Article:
SPEX: An in-orbit spectropolarimeter for planetary exploration
Division of Technology for Society
ter Horst, R.
de Vries, J.
SPEX (Spectropolarimeter for Planetary EXploration) is an innovative, compact remote-sensing instrument for detecting and characterizing aerosols. With its 1-liter volume it is capable of full linear spectropolarimetry, without moving parts. High precision polarimetry is performed through encoding the degree and angle of linear polarization of the incoming light in a sinusoidal modulation of the intensity spectrum. This is achieved by using an achromatic quarter-wave retarder, an athermal multiple-order retarder and a polarizing beamsplitter behind each entrance pupil. Measuring a single intensity spectrum thus provides the spectral dependence of the degree and angle of linear polarization. Polarimetry has proven to be an excellent tool to study microphysical properties (size, shape, composition) of atmospheric particles. Such information is essential to better understand the weather and climate of a planet. Although SPEX can be used to study any planetary atmosphere, including the Earth's, the current design of SPEX is tailored to study Martian dust and ice clouds from an orbiting platform: a compact module with 9 entrance pupils to simultaneously measure intensity spectra from 350 to 800 nm, in different directions along the flight direction (including two limb viewing directions). This way both the intensity and polarization scattering phase functions of dust and cloud particles within a ground pixel are sampled while flying over it. In the absence of significant amounts of dust and clouds, the surface properties can be studied. SPEX provides synergy with instruments on rovers and landers, as it provides a global view of spatial and temporal variations of the planet.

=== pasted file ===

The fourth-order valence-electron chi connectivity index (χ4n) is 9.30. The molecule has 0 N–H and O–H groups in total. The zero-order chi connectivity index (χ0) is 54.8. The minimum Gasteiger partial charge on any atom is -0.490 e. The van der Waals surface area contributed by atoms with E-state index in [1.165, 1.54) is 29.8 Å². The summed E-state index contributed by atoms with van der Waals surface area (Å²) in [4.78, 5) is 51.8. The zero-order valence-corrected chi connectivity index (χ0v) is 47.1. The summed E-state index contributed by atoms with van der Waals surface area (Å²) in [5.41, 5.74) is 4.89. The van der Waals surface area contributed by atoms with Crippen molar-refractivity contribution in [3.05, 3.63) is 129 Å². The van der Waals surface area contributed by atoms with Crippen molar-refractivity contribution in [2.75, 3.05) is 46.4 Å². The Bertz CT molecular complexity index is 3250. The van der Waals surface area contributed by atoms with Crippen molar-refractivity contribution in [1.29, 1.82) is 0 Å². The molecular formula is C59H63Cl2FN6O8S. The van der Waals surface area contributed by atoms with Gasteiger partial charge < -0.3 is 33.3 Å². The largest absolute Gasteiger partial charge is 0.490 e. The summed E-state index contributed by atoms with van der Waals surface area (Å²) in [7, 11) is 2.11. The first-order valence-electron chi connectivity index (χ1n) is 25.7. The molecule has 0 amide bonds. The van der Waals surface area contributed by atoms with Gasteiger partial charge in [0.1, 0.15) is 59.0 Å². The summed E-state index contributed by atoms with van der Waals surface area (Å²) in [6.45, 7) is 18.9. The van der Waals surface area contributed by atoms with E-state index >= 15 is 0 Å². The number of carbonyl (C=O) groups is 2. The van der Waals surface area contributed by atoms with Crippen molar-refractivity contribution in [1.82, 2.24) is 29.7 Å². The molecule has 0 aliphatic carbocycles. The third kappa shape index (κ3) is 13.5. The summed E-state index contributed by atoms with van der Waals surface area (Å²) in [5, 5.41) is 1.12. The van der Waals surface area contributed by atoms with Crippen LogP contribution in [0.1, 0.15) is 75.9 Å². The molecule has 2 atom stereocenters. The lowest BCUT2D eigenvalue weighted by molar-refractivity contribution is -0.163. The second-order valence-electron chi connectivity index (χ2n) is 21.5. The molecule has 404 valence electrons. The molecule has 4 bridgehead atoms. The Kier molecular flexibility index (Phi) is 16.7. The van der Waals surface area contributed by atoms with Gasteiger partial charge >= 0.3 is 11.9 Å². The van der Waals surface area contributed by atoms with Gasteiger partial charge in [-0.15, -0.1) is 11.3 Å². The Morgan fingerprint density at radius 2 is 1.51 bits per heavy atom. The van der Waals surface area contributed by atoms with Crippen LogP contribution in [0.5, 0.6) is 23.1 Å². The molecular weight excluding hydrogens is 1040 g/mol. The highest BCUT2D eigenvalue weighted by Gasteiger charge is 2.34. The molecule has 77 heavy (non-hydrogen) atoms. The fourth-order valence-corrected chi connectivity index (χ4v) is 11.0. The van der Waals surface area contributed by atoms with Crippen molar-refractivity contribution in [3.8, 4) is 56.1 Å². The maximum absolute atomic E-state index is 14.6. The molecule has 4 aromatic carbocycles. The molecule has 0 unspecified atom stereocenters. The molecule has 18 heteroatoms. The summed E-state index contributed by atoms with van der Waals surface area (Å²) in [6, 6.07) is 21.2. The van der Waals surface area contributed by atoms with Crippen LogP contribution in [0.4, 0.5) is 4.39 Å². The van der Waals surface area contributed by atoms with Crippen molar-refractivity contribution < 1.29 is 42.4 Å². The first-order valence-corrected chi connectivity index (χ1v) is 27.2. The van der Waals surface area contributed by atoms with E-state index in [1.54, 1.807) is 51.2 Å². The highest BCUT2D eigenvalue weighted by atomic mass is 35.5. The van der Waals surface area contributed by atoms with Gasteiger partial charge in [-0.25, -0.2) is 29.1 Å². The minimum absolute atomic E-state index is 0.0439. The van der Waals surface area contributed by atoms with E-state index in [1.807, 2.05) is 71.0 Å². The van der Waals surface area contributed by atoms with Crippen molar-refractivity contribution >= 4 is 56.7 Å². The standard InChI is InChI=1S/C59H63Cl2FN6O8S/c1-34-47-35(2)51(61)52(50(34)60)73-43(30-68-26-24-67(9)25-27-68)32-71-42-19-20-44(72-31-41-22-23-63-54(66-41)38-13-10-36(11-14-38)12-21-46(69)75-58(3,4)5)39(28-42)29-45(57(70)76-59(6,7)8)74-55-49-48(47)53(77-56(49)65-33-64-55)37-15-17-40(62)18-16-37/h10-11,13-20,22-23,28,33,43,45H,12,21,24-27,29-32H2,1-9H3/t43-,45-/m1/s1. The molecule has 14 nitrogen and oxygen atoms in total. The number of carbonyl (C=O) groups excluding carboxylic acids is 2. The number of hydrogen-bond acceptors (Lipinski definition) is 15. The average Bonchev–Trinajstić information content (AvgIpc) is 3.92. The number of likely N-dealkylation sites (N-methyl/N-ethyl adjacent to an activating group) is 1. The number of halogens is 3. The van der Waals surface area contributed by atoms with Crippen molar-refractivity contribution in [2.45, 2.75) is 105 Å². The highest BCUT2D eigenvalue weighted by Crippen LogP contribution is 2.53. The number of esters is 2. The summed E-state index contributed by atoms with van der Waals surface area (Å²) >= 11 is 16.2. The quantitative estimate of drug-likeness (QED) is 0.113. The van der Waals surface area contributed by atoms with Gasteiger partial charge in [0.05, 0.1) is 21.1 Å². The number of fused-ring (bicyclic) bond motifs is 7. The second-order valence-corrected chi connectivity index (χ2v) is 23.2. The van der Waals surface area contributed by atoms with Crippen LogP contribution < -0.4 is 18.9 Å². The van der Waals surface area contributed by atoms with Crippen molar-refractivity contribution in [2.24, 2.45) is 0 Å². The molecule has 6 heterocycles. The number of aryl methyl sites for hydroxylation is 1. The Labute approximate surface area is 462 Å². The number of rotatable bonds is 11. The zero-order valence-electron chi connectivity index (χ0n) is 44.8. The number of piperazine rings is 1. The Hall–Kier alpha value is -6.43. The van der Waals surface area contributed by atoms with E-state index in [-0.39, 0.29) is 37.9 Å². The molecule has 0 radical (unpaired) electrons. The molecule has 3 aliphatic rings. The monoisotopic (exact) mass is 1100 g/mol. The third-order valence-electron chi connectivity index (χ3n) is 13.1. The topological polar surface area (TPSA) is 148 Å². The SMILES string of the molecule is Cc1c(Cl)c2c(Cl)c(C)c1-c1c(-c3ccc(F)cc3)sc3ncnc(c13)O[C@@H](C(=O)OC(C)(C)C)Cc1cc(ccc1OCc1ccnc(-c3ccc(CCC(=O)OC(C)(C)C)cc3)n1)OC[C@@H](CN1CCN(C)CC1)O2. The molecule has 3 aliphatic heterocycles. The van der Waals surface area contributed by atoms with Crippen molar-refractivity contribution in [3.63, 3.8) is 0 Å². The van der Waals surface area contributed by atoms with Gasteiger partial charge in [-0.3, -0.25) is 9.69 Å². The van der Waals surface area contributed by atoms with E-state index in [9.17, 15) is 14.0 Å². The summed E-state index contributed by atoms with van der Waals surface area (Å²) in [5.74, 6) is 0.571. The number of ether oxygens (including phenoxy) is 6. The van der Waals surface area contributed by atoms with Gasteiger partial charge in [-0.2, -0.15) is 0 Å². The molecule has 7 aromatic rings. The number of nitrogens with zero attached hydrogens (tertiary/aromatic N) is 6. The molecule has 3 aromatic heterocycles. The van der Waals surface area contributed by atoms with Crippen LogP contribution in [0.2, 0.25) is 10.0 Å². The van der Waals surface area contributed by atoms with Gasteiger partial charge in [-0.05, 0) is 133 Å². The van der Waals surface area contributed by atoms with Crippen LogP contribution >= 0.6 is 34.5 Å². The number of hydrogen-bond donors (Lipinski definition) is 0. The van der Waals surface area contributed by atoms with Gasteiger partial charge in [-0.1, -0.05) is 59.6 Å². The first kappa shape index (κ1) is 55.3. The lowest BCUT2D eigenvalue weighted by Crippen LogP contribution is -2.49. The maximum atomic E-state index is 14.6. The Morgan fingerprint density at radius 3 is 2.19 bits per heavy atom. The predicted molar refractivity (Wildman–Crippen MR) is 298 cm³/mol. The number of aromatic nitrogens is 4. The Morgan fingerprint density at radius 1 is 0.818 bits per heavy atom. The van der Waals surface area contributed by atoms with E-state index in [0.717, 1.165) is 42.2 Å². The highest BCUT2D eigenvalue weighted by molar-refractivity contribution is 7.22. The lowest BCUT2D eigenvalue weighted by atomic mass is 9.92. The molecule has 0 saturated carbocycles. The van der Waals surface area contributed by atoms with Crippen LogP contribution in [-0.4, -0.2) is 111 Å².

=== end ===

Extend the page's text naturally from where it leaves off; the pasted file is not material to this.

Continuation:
To reference this document use:
Proceedings of SPIE - The International Society for Optical Engineering, Space Telescopes and Instrumentation 2008: Optical, Infrared, and Millimeter, 23 June 2008 through 28 June 2008